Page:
NEW YORK — Researchers at Delft University of Technology and the University of Illinois at Urbana-Champaign have developed a nanopore-based approach to protein analysis capable of identifying single amino acid changes in peptides.
Detailed in a paper published last week in Science, the work advances efforts to sequence proteins using nanopores by enabling more controlled translocation of peptides through pores and allowing for repeated reads of individual peptides, said Cees Dekker, a Delft professor and senior author on the study.
Over the last decade, nanopore sequencing of nucleic acids has become a reality, with UK-based Oxford Nanopore bringing several such platforms to market. A number of researchers have also been working on nanopore-based sequencing of proteins, and if that proves technically feasible, it could enable single-molecule level detection and, potentially, de novo sequencing of peptides and proteins, along with detection of post-translational modifications.
Nanopore-based protein analysis has been a hard problem, though, facing challenges ranging from the difficulty of moving peptides through pores in a consistent fashion to that of correlating the signals produced by that movement to the presence of a particular amino acid.
For years, researchers have been using different enzymes to pull target peptides through nanopores, noted Henry Brinkerhoff, a post-doctoral researcher in Dekker's lab and first author on the Science study.
"The real problem there was, though, that these enzymes that pull on proteins don't take nice, neat steps," he said. "They tend to stall a lot and fall off, and there are just a lot of practical problems to getting these things to work."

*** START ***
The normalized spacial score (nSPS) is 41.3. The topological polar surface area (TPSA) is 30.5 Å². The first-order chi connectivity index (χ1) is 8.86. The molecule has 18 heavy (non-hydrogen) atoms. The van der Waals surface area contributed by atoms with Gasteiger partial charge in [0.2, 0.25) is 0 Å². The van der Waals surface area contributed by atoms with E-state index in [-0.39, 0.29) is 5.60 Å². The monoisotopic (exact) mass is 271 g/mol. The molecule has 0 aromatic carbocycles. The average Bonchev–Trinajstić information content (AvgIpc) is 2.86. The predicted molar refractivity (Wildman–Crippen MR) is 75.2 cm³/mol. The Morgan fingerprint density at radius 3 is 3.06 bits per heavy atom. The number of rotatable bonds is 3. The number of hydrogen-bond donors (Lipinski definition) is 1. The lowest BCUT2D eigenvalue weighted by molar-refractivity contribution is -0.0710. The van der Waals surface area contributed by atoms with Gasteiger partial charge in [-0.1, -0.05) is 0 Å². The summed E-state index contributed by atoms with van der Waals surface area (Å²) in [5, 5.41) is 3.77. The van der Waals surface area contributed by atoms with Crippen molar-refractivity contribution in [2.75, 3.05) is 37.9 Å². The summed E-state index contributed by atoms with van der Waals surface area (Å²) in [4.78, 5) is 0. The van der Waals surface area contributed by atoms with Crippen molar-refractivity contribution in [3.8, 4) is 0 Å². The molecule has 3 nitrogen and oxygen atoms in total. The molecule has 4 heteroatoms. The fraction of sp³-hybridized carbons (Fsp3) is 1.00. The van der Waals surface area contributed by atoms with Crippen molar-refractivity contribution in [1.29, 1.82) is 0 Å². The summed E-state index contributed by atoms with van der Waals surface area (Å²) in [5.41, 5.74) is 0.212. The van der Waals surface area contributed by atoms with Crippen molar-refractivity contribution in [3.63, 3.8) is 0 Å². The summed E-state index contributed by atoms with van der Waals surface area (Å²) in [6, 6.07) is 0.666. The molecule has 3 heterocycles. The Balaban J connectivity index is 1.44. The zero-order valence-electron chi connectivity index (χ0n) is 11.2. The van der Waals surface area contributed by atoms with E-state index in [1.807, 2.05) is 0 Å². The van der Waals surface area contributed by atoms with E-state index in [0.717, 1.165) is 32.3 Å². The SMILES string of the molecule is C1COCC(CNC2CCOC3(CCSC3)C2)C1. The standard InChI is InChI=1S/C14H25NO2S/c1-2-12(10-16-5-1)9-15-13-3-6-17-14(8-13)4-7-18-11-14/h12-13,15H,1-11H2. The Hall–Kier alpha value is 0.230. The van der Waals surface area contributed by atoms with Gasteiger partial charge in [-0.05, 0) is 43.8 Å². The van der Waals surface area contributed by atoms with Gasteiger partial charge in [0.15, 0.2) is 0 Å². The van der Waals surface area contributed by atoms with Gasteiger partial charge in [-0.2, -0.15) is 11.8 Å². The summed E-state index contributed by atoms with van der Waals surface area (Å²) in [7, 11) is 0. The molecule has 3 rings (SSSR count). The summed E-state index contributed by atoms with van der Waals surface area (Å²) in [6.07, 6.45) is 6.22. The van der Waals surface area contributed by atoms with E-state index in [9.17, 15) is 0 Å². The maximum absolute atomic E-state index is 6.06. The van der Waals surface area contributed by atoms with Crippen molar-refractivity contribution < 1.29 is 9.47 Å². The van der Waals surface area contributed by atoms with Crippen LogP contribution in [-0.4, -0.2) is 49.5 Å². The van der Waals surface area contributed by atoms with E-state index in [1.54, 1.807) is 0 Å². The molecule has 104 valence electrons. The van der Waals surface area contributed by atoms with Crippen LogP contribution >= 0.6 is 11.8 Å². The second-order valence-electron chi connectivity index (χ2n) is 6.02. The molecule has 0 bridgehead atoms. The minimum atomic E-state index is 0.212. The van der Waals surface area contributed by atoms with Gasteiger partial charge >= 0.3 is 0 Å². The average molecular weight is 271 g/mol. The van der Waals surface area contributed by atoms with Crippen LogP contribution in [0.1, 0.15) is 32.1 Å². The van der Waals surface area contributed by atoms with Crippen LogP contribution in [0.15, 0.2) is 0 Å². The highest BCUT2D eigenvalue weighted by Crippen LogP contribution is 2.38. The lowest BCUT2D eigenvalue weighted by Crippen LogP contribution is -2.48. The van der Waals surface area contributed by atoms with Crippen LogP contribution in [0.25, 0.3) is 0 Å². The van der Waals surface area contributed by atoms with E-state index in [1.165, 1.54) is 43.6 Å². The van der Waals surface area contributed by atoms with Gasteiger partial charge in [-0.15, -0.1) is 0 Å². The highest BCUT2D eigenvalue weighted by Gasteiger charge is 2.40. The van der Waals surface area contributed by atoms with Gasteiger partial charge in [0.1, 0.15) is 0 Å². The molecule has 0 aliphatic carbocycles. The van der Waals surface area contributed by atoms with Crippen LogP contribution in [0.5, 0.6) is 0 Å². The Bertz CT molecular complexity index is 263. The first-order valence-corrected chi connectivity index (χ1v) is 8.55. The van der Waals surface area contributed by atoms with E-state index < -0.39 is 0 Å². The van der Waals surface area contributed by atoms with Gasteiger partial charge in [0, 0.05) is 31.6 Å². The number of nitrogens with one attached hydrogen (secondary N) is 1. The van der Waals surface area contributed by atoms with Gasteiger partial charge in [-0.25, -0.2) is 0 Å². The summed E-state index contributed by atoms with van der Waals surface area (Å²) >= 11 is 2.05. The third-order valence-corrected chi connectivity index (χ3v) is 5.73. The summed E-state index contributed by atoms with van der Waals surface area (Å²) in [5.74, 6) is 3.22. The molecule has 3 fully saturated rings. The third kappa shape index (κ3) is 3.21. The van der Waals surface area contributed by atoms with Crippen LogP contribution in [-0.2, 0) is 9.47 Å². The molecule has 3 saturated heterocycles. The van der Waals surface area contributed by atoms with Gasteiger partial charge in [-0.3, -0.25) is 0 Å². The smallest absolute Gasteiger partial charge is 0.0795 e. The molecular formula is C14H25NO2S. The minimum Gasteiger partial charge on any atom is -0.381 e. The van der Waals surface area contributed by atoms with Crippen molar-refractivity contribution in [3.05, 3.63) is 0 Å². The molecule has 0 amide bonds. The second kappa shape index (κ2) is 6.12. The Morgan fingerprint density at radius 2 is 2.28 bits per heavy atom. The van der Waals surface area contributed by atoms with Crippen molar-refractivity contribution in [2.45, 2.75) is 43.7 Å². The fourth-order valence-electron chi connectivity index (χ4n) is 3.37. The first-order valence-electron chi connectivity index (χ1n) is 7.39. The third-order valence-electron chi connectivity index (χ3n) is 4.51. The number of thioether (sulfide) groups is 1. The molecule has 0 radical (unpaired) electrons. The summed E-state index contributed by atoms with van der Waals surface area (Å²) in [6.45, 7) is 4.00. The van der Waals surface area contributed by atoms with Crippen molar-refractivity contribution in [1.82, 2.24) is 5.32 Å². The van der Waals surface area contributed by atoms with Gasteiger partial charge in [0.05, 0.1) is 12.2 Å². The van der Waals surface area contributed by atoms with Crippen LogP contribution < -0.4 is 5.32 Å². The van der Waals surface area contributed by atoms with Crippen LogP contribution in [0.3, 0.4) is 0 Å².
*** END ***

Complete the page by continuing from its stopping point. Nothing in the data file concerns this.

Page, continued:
This has left the field looking for ways to better translocate proteins and peptides through nanopores, Brinkerhoff said. "How exactly do we pull a protein through a pore in a controlled, step-by-step fashion?"
In their recent study, Dekker, Brinkerhoff, and their colleagues took the approach of linking peptides of interest to pieces of DNA and then pulling the molecules by their DNA attachments using a DNA helicase developed for DNA sequencing.
This helicase takes a consistent half-base-pair step per ATP cycle, a distance that happens to be more or less equivalent to a single amino acid, Dekker said. "So it is very convenient [for protein analysis]."
Perhaps even more notable is the fact that the helicase-based system allowed the researchers to pass the same peptide through a nanopore multiple times, which let them improve the quality of the data they used to identify particular amino acids.
In the system presented by the Delft researchers, the helicase moves along the DNA attachment pulling both the attachment and the peptide through the nanopore. When the helicase hits the peptide portion of the molecule it falls off.
"That could be the end of the experiment," Dekker said. "But at high helicase concentrations, a new helicase is basically lined up behind the first one, and as soon as [the initial helicase] falls off, the new one zips right in and starts pulling the [DNA-linked peptide] through the nanopore again."
Dekker said that the approach allowed researchers to repeat the read of the same peptide hundreds of times. That, in turns, lets them collect data across multiple analyses of the peptide, which improves confidence in the identification of particular amino acids.